The No. 2 Oregon Ducks (8-0, 5-0) take to the road this weekend to take on No. 17 USC (6-2, 4-2) in a contest many had circled prior to the season as the "game of the year" for the Pac-12 Conference. That title lost some of its glimmer after USC lost two games in conference play.
Though this will still be a match-up of two premier offenses, the defense will have a lot to say about the outcome of this game. USC always has a lot of talent along the defense and this season is no different with an All-America candidate in T.J. McDonald aling with three incredibly talented linebackers who have the kind of speed to keep up with just about anyone in the country. Oregon's defense has been underrated this season mainly due to fourth quarter points scored in blowouts. When the game has been tight, though, the Ducks defense has played spectacularly all season long.
While Oregon was cruising to a decisive 56-0 halftime lead holding Colorado to just 91 total passing yards for the game, USC was fighting a tough battle in Tucson against the Arizona Wildcats. USC lost that battle 39-36 to fall out of the national championship picture after giving up 588 to the Wildcats. The Trojans still have something to fight for, though, as a win puts them in the drivers seat for the South division championship in the Pac-12 race. A loss will severely damage their hopes at earning a conference championship.
Today Duck Sports Authority continues our weekly look at the in-depth match ups on both sides of the ball turning our attention now to the defense.
USC: The Trojans a true 4-3 defense with a nose tackle and defensive tackles inside. Getting the nod against the Ducks at nose tackle will be George Uko (6-3, 275) a redshirt sophomore from nearby Chino, California. Uko appeared in all 12 games for the Trojans last season with two starts. This season Uko has started all eight games for the Trojans. Playing with great active feet, Uko has notched 16 tackles but made them count with 5 tackles for loss and 3 sacks on the season. Behind Uko will be Antwaun Woods (6-1, 305) a freshman who started the first four games of the season at defensive tackle. Woods has also been very active with 15 tackles, 4.5 tackles for loss and 3 sacks.
Leonard Williams (6-5, 270) gets the start at the defensive tackle position. A true freshman, Williams has quietly had a very good start to his career recording 23 tackles, 8.5 tackles for loss and 5.5 sacks. Uko is the backup at this position.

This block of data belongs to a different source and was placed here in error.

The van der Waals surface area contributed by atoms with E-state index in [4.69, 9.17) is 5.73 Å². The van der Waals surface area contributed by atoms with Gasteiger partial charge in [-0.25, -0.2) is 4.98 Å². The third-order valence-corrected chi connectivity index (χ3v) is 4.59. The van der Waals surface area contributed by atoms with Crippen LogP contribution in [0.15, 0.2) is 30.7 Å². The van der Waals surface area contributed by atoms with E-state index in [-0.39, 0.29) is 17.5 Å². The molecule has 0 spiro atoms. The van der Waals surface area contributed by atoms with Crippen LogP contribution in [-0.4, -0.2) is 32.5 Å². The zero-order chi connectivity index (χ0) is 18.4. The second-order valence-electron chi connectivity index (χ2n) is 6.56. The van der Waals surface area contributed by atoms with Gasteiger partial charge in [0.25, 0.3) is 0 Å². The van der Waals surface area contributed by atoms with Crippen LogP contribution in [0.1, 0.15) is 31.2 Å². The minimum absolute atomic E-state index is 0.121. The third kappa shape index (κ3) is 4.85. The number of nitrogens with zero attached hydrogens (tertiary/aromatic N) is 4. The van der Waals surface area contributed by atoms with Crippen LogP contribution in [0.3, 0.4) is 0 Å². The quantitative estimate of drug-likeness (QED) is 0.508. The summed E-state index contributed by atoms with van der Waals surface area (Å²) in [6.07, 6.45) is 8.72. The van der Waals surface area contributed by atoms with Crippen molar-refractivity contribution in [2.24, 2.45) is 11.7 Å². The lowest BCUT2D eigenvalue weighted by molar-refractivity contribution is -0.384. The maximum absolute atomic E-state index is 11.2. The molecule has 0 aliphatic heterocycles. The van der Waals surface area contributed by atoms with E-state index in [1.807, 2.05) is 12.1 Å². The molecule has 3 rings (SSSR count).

Oregon: Oregon brings a wealth of experience at defensive tackle. Wade Keliikipi (6-3, 295) will get the start at one defensive tackle position. Keliikipi has been a stalwart of the Oregon defensive line who will be starting his 20th consecutive game for the Ducks. After starting slowly this season, Keliikipi has raised his season total to 16 tackles with 3 tackles for loss of his own and 2 sacks. Behind Keliikipi will be Ricky Heimuli (6-4, 305) showing promise with 9 tackles and one sack in 2012.
The return of Isaac Remington (6-4, 301), to the starting lineup is good news for the Duck defensive line depth. Remington has notched 13 total tackles and 4 tackles for loss and one sack.
Behind Remington true freshman Arik Armstead (6-8, 280) has made his mark early in 2012. He made the most of his early arrival and has earned rave reviews early on from coaches and team mates alike. Armstead has 19 total tackles, one tackle for loss and 0.5 sacks through eight games.
EDGE: Oregon (slight)
This is a tough match-up to call. While many keep talking about how small the Oregon linemen are, they have a definite size advantage on the inside. The Trojans three defensive tackles average 6-3, 283 compared to 6-5, 295 for Oregon. The Ducks four players have more tackles, but fewer tackles for loss and fewer sacks. Part of that is simply that the Duck defensive philosophy does not call for the defensive tackles to be playmakers. The Trojans are holding teams to 3.5 yards per carry compared with 3.7 for Oregon. In the end, a slight edge goes to Oregon for their depth and because much of the rushing numbers have been made against back-ups to the back-ups with games out of hand.
USC: At one defensive end position the Trojans will start Wes Horton (6-5, 255) a senior who had 15 career starts entering 2012. Horton has five more starts and seven appearances this season has played well on the strong side this season recording 19 tackles with 3 sacks. Behind Horton is Greg Townsend (6-3, 260) a redshirt freshman with six appearances this season. Townsend has played well off the bench recording 11 total tackles with 1.5 sacks.
On the weakside will be Morgan Breslin (6-2, 245). The junior college transfer has been the surprise of the year for the Trojans. He has recorded 34 total tackles and leads the team by a wide margin with 12 tackles for loss and 7 sacks. Behind Breslin will be J.R. Tavai (6-2, 265) a sophomore for the Trojans. In his five appearances this season, Tavai has recorded 14 total tackles and 1.5 tackles for loss.
Oregon: Oregon has a first team All Pac-12 defensive end hybrid in Dion Jordan (6-7, 243) who terrorized Pac-12 quarterbacks and coaches last season. Jordan has looked explosive in early action this season recording 33 total tackles, 7.5 tackles for loss and 5 sacks. Backing up Jordan will be Tony Washington (6-3, 244) a sophomore who has played both defensive tackle and defensive end as needed. After recording 18 tackles last season Washington has 9 total tackles and one tackle for loss this season.